Lingual restriction of the tongue not only causes issues with appropriate tongue movement for speech and feeding but can also affect breathing and dentition. These issues often begin during infancy and extend throughout adulthood. Obstructive sleep apnea can occur from the tongue’s restricted resting position entering the airways and preventing adequate oxygen to the brain. Dental concerns include: high arched palate due to inability for palate to form around the tongue, dental carries due to the tongue’s limited mobility to clear residue, a deviated swallow impacting teeth alignment, and drooling.

Concomitant Issues

A tongue-tie often does not occur alone, and other oral tissue and body tightness should also be assessed. Lip ties (tissue connecting upper or lower lip to gums) and buccal ties (tissue connecting cheek to gums) may also be present and can impact feeding, specifically, when breastfeeding. Also, when restriction under the tongue is present, tension within the neck and shoulders may also be present. Issues, such as torticollis and positional plagiocephaly (flattening of one side of the head) can occur from pressure on the sternocleidomastoid muscle within the neck. This can cause issues such as: pain or difficulty with breastfeeding on one side of the body, head tilts, head preference to one side, difficulty visually tracking to both sides, and decreased tolerance of tummy-time.

What can be done?

If concerned that a tongue-tie is present, discuss the issue with your pediatrician and with a trained provider in the area. Providers will conduct a thorough assessment and determine if the tongues ability to function efficiently is impeded. If so, then trial therapy to work on language, feeding, or oral motor skills is recommended with a speech-language pathologist or occupational therapist. If progress is limited or the breastfeeding relationship is in jeopardy, then a revision may be warranted to release the frenum and provide increased lingual movement. Therapy post revision is recommended to assist with retraining the tongue on appropriate placement and movement during both speech and feeding.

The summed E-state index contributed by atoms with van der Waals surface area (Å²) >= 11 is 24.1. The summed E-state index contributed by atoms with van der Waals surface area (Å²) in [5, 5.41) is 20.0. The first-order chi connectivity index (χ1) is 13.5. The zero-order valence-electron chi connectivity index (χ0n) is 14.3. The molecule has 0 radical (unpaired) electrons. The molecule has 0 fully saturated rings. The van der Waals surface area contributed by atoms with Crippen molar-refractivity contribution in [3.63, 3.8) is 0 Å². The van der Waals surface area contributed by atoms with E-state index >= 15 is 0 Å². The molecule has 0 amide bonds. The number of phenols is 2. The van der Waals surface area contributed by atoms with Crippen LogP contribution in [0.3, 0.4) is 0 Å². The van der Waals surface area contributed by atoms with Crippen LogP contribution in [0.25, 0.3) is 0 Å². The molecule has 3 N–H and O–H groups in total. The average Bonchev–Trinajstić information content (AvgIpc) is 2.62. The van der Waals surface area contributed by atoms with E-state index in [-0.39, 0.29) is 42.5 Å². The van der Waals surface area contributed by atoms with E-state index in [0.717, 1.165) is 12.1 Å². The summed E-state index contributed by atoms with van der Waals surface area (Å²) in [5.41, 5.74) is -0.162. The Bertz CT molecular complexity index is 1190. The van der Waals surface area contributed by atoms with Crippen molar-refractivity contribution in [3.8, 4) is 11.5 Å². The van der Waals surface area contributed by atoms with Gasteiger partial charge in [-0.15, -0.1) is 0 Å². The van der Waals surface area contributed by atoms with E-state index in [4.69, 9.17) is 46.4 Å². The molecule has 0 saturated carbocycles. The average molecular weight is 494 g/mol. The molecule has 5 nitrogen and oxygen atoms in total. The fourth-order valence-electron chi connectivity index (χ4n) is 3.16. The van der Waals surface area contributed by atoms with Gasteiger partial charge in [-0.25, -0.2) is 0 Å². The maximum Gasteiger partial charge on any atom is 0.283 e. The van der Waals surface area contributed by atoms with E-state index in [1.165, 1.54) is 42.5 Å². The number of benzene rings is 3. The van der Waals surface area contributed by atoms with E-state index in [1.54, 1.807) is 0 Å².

From infancy to old age, the tongue is a powerful muscle that we depended on for functions of daily living. Without it, our ability to eat, drink, talk, and breathe could all be disrupted.

By: Kelsey S. Brasseaux, M.A., CCC-SLP

Kelsey Brasseaux has been a pediatric speech-language pathologist for 3 years. She received both her bachelor's and master's degrees at Louisiana State University, where she focused her studies on pediatric feeding and swallowing disorders. Since graduating, she has devoted her work experience to pediatric feeding disorders including experience with the following: behavioral/sensory feeding concerns, oral motor feeding issues, tongue-tie therapy pre and post revision, and complex medical feeding disorders.

She recently joined Ochsner Therapy and Wellness' team in February of 2018 and is excited about her new career. She looks forward to expanding the pediatric feeding program within Ochsner and is thankful for the opportunity to provide feeding services within the New Orleans area.